Kent: In order to get the community involved in the decision making, we led the Citizens Advisory Committee (CAC). It was a multi tiered strategy, which included a partnering agreement with all CAC members that laid out their roles and responsibilities over this unique year and a half long process.

Scott Shelton: At several CAC meetings, we broke the CAC members up into four or five small work groups with GS&P and GDOT as moderators. This allowed CAC members to ask questions and not feel intimidated, and then the moderator would explain how things work. We also showed animations and aerial displays, which helped build trust with the CAC. The CAC members recognized that they were part of the process of making decisions about the solutions for their city. We developed a robust process that guided them to the best solution while ensuring their support.

As you listened to their concerns, when did you realize that some of the ideas and solutions were actually better than the first suggestions?

Kent: Once the grade-separating solutions were discounted due to extreme impacts, a CFI-type solution became apparent. There are four legs of an intersection in this particular location. The original alternative was a three-legged CFI that would impact three of the four legs. After reviewing the traffic analysis and hearing concerns and input in our CAC workshops about historic resources, we realized the actual preferred alternative was a two-legged CFI. So the process worked to refine the alternative and develop a less impactful solution that still met the objectives of the project.

Scott: At one point, we proposed a bypass we thought might work as a viable solution in the northwest quadrant, but the CAC voiced concerns about that option. After working through it, we conceded that while a three-legged would offer a bit more benefit, it would also create more impact from an engineering and technical standpoint. The single-point urban interchange would provide the most benefit, but also the most impact. So even though we couldn’t give them the Cadillac, we could give them something that would fix the majority of the problem, have less impact, and maintain the core of their city center.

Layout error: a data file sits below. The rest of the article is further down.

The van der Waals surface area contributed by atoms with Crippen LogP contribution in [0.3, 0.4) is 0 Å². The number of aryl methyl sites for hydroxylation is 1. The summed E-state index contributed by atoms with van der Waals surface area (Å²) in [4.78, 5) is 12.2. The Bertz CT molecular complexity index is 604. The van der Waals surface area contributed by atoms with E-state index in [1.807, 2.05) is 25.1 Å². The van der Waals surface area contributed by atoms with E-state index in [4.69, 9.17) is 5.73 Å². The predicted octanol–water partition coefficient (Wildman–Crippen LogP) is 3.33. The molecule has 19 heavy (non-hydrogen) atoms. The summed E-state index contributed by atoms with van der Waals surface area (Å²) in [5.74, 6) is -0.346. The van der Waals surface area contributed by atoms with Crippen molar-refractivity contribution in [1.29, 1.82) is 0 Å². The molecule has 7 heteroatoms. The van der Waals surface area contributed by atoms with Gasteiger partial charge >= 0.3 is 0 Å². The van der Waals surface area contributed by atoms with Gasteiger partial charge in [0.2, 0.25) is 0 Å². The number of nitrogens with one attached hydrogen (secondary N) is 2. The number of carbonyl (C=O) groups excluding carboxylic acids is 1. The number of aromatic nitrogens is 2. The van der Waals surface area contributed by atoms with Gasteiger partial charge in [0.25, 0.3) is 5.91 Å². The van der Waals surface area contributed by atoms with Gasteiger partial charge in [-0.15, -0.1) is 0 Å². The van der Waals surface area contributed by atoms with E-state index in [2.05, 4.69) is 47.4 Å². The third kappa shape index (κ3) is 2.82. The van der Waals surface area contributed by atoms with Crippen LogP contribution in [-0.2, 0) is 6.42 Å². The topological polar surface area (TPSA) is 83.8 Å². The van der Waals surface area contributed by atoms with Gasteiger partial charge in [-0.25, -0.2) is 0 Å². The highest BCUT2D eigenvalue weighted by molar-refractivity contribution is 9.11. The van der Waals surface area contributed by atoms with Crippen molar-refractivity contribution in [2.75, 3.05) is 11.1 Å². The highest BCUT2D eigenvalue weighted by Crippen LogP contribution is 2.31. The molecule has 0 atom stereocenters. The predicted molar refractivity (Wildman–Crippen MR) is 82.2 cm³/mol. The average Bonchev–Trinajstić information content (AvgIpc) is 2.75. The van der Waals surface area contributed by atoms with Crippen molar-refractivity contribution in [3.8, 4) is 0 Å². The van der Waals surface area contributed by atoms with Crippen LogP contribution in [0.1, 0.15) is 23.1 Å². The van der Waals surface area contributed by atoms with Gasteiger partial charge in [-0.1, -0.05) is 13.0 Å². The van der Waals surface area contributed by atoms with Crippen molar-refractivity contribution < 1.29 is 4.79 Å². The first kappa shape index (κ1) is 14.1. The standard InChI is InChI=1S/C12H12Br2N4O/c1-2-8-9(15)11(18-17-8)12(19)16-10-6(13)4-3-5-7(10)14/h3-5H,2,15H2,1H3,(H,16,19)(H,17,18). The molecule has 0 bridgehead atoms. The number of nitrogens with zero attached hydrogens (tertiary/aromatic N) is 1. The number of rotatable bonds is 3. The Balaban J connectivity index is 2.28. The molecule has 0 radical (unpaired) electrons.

Jeff: It’s also important to realize that as smart as we all think we are, and as much as we thought we had the right idea going into this, none of us had ever been a part of a CFI design before. It was a new concept to us, so we actually went through a learning process as well. We went into the CAC meetings with an open mind as facilitators, which helped us realize the right solution instead of thinking that we were smarter than everybody else. In the end, the process actually justified the alternative.

Elaborate on the tools you used to educate the CAC and how they helped demonstrate your options.

Kent: We did a lot of simulation and animation, which gave them a good forum to understand the alternatives and the constraints and opportunities with each. The detailed traffic analysis that we did of the entire downtown Snellville area was pretty impressive. We not only conducted intersection evaluations but also looked at travel time and delay, origin destination, and pedestrian and bicycle activity in the downtown area. We used VisSim to simulate traffic in the downtown area and develop our recommendations. We also used it as an educational tool to communicate with the CAC and incorporated animation to look at things in three dimensions.